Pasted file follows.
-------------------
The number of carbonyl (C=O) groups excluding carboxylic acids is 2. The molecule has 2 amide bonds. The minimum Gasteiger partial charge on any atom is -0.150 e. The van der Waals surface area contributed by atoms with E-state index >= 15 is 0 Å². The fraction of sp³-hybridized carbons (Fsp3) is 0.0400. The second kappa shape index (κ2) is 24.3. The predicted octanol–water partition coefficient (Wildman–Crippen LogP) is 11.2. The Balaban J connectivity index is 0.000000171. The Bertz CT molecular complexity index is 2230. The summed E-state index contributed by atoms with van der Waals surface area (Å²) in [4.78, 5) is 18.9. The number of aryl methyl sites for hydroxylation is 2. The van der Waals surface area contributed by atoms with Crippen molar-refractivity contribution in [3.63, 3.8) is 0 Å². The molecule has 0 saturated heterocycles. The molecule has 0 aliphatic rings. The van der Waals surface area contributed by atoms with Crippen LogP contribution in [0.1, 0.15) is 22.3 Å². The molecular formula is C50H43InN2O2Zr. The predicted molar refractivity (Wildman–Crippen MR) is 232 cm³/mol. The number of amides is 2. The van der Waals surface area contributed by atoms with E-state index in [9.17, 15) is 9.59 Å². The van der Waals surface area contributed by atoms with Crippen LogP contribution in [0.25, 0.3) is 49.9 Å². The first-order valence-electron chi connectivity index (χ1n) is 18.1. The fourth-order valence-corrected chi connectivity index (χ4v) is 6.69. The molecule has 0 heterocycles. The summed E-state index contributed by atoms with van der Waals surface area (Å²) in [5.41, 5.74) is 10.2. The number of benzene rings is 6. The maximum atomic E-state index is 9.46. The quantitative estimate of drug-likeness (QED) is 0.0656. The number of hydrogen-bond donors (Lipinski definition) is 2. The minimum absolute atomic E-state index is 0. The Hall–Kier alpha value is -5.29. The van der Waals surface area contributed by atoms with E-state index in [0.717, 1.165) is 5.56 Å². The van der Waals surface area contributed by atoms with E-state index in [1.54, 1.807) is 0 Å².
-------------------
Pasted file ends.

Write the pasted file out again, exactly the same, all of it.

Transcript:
The number of carbonyl (C=O) groups excluding carboxylic acids is 2. The molecule has 2 amide bonds. The minimum Gasteiger partial charge on any atom is -0.150 e. The van der Waals surface area contributed by atoms with E-state index >= 15 is 0 Å². The fraction of sp³-hybridized carbons (Fsp3) is 0.0400. The second kappa shape index (κ2) is 24.3. The predicted octanol–water partition coefficient (Wildman–Crippen LogP) is 11.2. The Balaban J connectivity index is 0.000000171. The Bertz CT molecular complexity index is 2230. The summed E-state index contributed by atoms with van der Waals surface area (Å²) in [4.78, 5) is 18.9. The number of aryl methyl sites for hydroxylation is 2. The van der Waals surface area contributed by atoms with Crippen molar-refractivity contribution in [3.63, 3.8) is 0 Å². The molecule has 0 saturated heterocycles. The molecule has 0 aliphatic rings. The van der Waals surface area contributed by atoms with Crippen LogP contribution in [0.1, 0.15) is 22.3 Å². The molecular formula is C50H43InN2O2Zr. The predicted molar refractivity (Wildman–Crippen MR) is 232 cm³/mol. The number of amides is 2. The van der Waals surface area contributed by atoms with E-state index in [9.17, 15) is 9.59 Å². The van der Waals surface area contributed by atoms with Crippen LogP contribution in [0.25, 0.3) is 49.9 Å². The first-order valence-electron chi connectivity index (χ1n) is 18.1. The fourth-order valence-corrected chi connectivity index (χ4v) is 6.69. The molecule has 0 heterocycles. The summed E-state index contributed by atoms with van der Waals surface area (Å²) in [5.41, 5.74) is 10.2. The number of benzene rings is 6. The maximum atomic E-state index is 9.46. The quantitative estimate of drug-likeness (QED) is 0.0656. The number of hydrogen-bond donors (Lipinski definition) is 2. The minimum absolute atomic E-state index is 0. The Hall–Kier alpha value is -5.29. The van der Waals surface area contributed by atoms with E-state index in [0.717, 1.165) is 5.56 Å². The van der Waals surface area contributed by atoms with E-state index in [1.54, 1.807) is 0 Å².